The First Headmaster of the Ohara School, Unshin Ohara, is recognized as the originator of a well respected ikebana form developed in 1895 called Moribana. The Ohara School also introduced the suiban, or low bowl container, which accommodated the colorful flowers arriving from the west. The Moribana form is accepted and practiced widely throughout this art form. Ohara has over 20 different styles of which a few are displayed below by several NCAR Sensei.
If you wish to submit a picture of an arrangement for this page, please send your arrangement photo with details as to the style of the design, materials used, your Ohara rank and I.I. chapter affiliation to firstname.lastname@example.org.
This is a design learned in the first few certificates of Ohara, entitled Hana-Isho, Rising Form. Ellen Weston, Miami Chapter, created this arrangement.
Plant Materials: Foxtail lily, roses and sword fern
This design, by Hiroki Ohara, current headmaster of the Ohara school, was created in celebration of Chrysanthemum Festival on Sept. 9. It is a traditional method in color scheme moribana with three varieties of chrysanthemums.
This is a Radial style Ohara arrangement by Carolyn Alter, Portland Chapter, one of our virtual sensei.
Radial is a contemporary flower design form showing the beauty of materials reaching out to the right and left. It may be made in any type of container or vase. It is the closest Ohara ikebana to western type arrangements.
Plant Materials: Aspidistra, rosemary, yarrow and allium
Rimpa style by Marjorie DaVanzo, New York and Miami Chapters, another virtual Ohara teacher.
One Row is a contemporary flower design form showing the beauty of materials lined up in a row. One is free to combine materials based on their color, shape or texture.
This arrangement is by Carolyn Alter, Portland Chapter.
Plant Materials: Siberian irises (2 colors), yarrow, Chinese bell flower greens and globe gilia
Water reflecting style by Marjorie DaVanzo, New York and Miami Chapters.
This Ohara style, Hanamai, was created by the most recent headmaster, Natsuki Ohara, the father of the current headmaster, Hiroki. It is taught when you are close to receiving your Instructor Certificate.
Design created by Ellen Weston, Miami Chapter.
Plant Materials: Foxtail fern and sunflower
Shohinka – ‘Moon Viewing Arrangement’
Shohinka arrangements, heika or moribana styles are of plant materials chosen for their seasonal qualities used in small quantities. Elegance of plant materials and container are emphasized.
The ‘Moon Viewing’ arrangement honors the lunar calendar “Jusanya” on or about September 13th, the full moon of autumn. Japanese families place altars on their verandas where the moonlight falls and make offerings of food, fruit, flowers and the autumn grasses. Poems are composed for this occasion and appropriate stories are told in the light of the moon. Designer – Sibbie Wilson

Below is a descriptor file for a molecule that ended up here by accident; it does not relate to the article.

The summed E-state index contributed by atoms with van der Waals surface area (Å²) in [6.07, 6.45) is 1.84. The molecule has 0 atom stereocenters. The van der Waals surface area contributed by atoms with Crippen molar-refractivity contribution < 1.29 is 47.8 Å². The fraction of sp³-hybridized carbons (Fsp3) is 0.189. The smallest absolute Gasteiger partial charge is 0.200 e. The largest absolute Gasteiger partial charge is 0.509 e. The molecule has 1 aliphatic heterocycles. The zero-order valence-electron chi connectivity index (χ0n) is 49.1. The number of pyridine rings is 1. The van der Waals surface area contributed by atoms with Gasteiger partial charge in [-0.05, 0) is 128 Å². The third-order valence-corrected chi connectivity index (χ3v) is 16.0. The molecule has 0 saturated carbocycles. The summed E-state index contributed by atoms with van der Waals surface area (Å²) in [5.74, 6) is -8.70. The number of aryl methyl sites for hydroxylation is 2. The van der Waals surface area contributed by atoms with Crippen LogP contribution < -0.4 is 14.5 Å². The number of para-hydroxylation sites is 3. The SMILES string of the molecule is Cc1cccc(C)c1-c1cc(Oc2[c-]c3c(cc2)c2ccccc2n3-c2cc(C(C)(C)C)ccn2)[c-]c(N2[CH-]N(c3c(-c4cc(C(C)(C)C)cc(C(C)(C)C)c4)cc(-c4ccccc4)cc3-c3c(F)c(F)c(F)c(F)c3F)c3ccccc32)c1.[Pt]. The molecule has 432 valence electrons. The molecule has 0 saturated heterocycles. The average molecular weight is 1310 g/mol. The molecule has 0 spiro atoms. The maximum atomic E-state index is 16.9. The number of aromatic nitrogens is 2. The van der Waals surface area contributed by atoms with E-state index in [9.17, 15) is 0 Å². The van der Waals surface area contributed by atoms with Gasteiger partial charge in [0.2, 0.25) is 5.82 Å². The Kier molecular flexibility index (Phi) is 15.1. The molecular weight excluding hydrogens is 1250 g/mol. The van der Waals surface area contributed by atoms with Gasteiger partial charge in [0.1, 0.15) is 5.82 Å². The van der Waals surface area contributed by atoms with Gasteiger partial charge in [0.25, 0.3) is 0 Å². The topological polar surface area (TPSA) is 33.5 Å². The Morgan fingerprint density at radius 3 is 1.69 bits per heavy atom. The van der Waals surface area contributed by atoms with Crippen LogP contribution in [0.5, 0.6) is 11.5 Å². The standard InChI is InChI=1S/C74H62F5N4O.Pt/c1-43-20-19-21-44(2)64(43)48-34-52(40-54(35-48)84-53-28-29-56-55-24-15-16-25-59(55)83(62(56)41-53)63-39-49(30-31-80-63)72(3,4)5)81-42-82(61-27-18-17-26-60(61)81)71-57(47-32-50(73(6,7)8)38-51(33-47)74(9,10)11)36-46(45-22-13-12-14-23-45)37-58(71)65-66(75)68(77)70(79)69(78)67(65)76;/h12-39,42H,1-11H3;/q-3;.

Plant Materials: Buckberry Branches, Chrysanthemum – Fuji, Miscanthus.
This Bunjin arrangement is by Carolyn Alter, Portland Chapter.
Bunjin is a free expression arrangement that should have a Chinese, poetic and elegant taste to it. It is arranged in a Chinese style vase and elevated on a stand. The choice of materials are those that are from China and there is an underlying symbolic meaning depending on how the materials are combined. The 3rd headmaster, Houn Ohara, was inspired by the Southern Sung school of painting when developing this style in the 1960’s.
Plant Materials: Juniper, monkshood and peony leaves
Realistic landscape by Carolyn Alter, Portland Chapters. This style is another free expression style of Moribana. The arrangers vision of landscape scenery is recreated in the small size of the container. This one shows a woodland habitat. Materials that grow in that habitat should be emphasized, however a material that is in season from another habitat may be used or a fictional element may be incorporated if it represents something like snow or mist.
Plant materials:hydrangea, Siberian iris, lace leaf Japanese maple, ostrich fern and driftwood.
Carolyn Alter, Portland Chapter created this Heika Slanting design using hydrangea and dusty miller.
Heika are made in tall vases and are based on the nageire “thrown into” concept of free arrangements that became popular with the general public as a more simplified ikebana in contrast to the complicated Rikka style in the 16th century. Ohara’s Heika styles have specific rules developed by the 2nd headmaster, Koun Ohara. We strive to make the material look as it grows naturally but even more beautiful.
This circular form, Hano Isho, is an advance form taught when earning first certificates.
Ellen Weston, Miami Chapter, created this design using Sword fern, large and small chrysanthemums.